Credits: Panel A: XMM-Newton EPIC (Guedel et al.),
Panel B: AAAS/Science
(ESA XMM-Newton and NASA Spitzer data)
An early present for astronomers, the cloud suggests that hot gas from many star-forming regions leaks into the interstellar medium.
The Orion nebula is the nearest dense star-forming region to Earth that contains stars much more massive than the Sun. XMM-Newton’s newly-discovered gas cloud is composed of winds blowing from these high-mass stars that are heated to millions of degrees as they slam into the surrounding gas.
“There is one star in particular that dominates the nebula,” says Manuel Güdel, Paul Scherrer Institut, Switzerland, who led the team that discovered the gas. The star in question is theta1 Orionis C, a giant star around 40 times mass of the Sun, with a surface temperature of 40,000°C. Güdel and his colleagues think that the violent collision between the wind from this star and the surrounding dense gas is largely responsible for the newly-discovered hot gas cloud.
Credits: AAAS/Science (ESA XMM-Newton and NASA Spitzer data)
The high-temperature gas fills a region of the nebula that appears to be a huge cavity in optical and infrared images. The new observations, taken with XMM-Newton’s European Photon Imaging Camera (EPIC) camera, suggest that astronomers are seeing only a particular portion of the gas. The X-rays from this portion escape absorption by patches of cold gas covering much of the front of the Orion nebula.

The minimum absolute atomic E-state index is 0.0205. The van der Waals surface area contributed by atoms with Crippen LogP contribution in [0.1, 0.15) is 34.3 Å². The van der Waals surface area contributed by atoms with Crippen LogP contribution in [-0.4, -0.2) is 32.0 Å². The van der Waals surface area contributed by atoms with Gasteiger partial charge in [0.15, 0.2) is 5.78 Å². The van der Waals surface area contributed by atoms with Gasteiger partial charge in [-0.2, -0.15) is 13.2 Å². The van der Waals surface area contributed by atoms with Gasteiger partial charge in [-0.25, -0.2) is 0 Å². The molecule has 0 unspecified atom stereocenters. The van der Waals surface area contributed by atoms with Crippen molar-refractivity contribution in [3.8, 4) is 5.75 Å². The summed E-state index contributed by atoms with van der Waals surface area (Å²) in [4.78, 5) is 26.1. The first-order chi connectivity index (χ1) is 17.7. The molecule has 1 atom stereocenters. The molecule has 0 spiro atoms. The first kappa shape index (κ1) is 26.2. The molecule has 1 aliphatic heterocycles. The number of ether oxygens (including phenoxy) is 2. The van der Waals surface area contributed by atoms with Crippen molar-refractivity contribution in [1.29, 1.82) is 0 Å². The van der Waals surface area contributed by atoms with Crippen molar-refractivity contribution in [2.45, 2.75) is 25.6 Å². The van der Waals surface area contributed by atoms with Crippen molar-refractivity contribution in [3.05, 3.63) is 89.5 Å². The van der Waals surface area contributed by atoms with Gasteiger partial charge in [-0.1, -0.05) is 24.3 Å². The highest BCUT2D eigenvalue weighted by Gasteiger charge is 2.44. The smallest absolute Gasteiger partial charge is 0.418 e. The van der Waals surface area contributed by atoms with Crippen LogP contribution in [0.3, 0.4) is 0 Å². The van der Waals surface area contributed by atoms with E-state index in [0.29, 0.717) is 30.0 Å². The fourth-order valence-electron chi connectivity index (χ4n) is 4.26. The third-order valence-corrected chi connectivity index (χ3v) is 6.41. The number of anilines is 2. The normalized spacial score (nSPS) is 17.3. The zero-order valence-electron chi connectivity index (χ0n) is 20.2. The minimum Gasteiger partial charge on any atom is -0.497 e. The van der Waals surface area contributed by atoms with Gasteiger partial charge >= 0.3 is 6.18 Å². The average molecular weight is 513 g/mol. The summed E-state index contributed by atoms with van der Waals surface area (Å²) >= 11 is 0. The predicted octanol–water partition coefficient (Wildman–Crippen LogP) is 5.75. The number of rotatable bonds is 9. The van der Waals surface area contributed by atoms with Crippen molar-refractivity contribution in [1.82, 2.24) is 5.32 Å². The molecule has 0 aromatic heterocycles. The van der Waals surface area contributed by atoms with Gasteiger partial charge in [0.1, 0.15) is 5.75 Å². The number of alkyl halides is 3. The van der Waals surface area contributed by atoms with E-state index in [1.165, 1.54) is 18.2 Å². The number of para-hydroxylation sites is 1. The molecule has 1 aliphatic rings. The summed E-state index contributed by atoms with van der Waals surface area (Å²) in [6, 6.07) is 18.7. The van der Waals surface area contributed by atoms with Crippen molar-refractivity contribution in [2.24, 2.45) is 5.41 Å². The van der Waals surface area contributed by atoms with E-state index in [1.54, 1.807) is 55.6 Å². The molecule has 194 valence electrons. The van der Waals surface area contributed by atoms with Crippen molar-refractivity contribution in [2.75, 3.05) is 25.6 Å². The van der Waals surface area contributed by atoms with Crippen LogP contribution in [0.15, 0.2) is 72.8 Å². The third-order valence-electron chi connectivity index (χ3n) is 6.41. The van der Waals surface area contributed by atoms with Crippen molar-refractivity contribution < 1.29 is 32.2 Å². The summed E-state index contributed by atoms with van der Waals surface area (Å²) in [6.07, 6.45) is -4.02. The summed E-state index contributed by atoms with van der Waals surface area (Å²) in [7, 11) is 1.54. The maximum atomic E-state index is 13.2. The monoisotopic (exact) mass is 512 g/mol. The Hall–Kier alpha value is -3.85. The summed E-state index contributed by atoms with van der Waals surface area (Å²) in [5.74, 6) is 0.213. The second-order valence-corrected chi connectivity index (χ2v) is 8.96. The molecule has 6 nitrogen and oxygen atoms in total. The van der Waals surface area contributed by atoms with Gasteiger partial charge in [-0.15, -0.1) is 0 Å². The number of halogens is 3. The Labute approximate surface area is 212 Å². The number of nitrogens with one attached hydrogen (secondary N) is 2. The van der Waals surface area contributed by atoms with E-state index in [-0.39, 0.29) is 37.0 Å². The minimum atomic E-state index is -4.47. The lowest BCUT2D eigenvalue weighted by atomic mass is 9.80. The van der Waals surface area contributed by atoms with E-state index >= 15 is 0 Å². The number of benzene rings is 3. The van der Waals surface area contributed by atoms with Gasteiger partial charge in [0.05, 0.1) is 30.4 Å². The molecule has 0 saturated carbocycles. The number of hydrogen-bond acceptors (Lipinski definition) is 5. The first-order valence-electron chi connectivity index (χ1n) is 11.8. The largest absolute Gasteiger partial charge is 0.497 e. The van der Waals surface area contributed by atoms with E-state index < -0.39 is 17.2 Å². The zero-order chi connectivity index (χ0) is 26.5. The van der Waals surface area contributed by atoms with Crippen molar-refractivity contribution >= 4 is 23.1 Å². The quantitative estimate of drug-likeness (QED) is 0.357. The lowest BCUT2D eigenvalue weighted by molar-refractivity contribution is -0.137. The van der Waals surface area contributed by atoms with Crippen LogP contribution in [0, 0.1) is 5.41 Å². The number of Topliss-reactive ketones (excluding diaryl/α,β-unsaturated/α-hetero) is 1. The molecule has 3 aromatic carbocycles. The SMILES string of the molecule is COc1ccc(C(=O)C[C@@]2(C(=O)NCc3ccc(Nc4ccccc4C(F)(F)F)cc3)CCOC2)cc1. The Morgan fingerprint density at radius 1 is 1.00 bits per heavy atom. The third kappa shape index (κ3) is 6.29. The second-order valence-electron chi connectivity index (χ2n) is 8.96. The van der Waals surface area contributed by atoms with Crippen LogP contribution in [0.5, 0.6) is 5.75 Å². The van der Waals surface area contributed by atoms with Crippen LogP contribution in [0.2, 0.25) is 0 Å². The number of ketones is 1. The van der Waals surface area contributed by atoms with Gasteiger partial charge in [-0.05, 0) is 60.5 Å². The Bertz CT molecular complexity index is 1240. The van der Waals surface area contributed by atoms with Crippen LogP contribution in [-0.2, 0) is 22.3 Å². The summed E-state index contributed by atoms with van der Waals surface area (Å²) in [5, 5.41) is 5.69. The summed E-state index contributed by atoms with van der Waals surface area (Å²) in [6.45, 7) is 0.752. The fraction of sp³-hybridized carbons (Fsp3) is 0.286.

The surrounding pattern of absorbing clouds gives the detected gas its Santa Claus shape, with his prominent hat outlined by the northern gas bubble. In its entirety, the hot gas probably fills the whole nebula.
The team discovered it whilst conducting a survey of the young stars in the region. In the background of many of those images was a faint glow of X-rays. “The diffuse signal came up time and time again. Finally, we realized that it was something real,” says Güdel.
B: NASA/ Spitzer,
C: © Anglo-Australian Observatory/David Malin Images,
D: © Anglo-Australian Observatory/David Malin Images, VLA